The huddled masses yearning to breathe free in the EU drown by the boatload in the Mediterranean. They languish in detention centers in Greece and elsewhere. They’re maligned, hounded, sometimes killed. But it’s getting cheaper and easier for the rich.
Quiet … EMPTY … If you want to make a deal opening a shop of some sort, you can pick and choose amongst prime locations. The time is now, if that is your inclination, and if you have the financial staying power, or a concept for selling things people can’t do without, something cheap! Every second shop, ah OK, maybe every third or fourth, is closing down.
Austria would fight to maintain bank secrecy, declared uppity Finance Minster Maria Fekter. She is worried. After squashing Cyprus, gutting its offshore financial and money laundering center, and destroying its main resource, the EU has now trained its big guns on Austria and Luxembourg.
The average Cypriot household had a phenomenal net worth of €670,900 in 2010 – over three times that of German households. That wealth had been sucked out of the cesspool of corruption that the banks and the government were, until neither had a drop of lifeblood left. Now the party is over. And you can almost hear the snickering among European politicians.
Eurozone countries are falling like dominos. Next: Slovenia. But bailouts – by taxpayers in other countries – keep banks from collapsing, governments from defaulting, and investors from incurring well-deserved losses. In the US, President Obama’s budget, with its new taxes, is causing heart palpitations left and right. But how do countries really stack up?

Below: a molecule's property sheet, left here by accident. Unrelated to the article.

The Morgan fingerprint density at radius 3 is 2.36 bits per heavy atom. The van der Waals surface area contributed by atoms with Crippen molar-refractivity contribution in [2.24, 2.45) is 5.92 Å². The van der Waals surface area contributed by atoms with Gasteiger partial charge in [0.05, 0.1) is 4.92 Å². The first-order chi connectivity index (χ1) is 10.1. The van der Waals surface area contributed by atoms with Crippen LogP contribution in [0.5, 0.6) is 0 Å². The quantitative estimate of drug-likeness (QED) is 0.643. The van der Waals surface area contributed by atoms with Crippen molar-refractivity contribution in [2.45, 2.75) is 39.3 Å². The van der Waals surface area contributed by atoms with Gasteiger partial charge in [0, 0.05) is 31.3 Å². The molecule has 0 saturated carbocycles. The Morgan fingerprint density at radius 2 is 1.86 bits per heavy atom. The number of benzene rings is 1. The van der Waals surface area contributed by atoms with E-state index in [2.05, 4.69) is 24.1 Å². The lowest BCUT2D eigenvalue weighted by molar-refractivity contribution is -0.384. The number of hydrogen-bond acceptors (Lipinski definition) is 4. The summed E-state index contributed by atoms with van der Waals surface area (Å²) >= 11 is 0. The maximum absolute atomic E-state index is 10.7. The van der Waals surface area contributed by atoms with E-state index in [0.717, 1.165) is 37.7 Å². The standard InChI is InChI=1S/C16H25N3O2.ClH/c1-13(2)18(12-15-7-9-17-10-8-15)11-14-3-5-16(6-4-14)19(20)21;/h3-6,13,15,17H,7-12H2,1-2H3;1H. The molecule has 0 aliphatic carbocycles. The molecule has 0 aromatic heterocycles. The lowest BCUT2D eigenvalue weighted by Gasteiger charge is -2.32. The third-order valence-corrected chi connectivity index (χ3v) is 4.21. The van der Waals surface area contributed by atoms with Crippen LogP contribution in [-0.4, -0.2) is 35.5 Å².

In March, the ECB-organized Eurozone-wide household-wealth survey results trickled out. But when the Bundesbank refused to publish the German data, insiders leaked the reason: too explosive for the bailout era because Italian households were far wealthier than German households. Shocking! And a red herring. The truth turned out to be far more shocking.
Everyone learned a lesson from the “bail-in” of Cypriot banks: Russians who’d laundered their money there; bondholders who’d thought they’d always get bailed out; Cypriot politicians whose names showed up on lists of loans that had been forgiven; even Finance Minister Sarris. His lesson: when a cesspool of corruption blows up, no one is safe. And German politicians learned a lesson too: that it worked!
Cyprus didn’t prick the Eurozone bailout bubble, the notion that bank investors who took enormous risks to gain financial rewards would always be made whole by taxpayers. That bubble had already been pricked in February. But it was the first time that the international bailout cabal, the Troika, stuck its needle into it—while Germany quietly bailed out all investors in one of its own rotten banks.
Contributed by Valentin Mândrăşescu, Editor of Reality Check @ The Voice of Russia. The mainstream media usually presents a very unbalanced view on the events in which Russian interests are involved. The “Cypriot bailout” is no exception. These messages are wrong, and they miss the most interesting part of the story. I can tell that in Moscow there are many people who are jubilating right now. Their wildest dreams have come true.
Bank bailouts have made owners of otherwise worthless bank debt whole through a circuitous process by which taxpayers transferred their money to investors. Even in Greece. Even a bank that had siphoned off $1 billion through fraud and embezzlement. It wasn’t fair. But fairness had nothing to do with it. That’s how bailouts were done. Until now.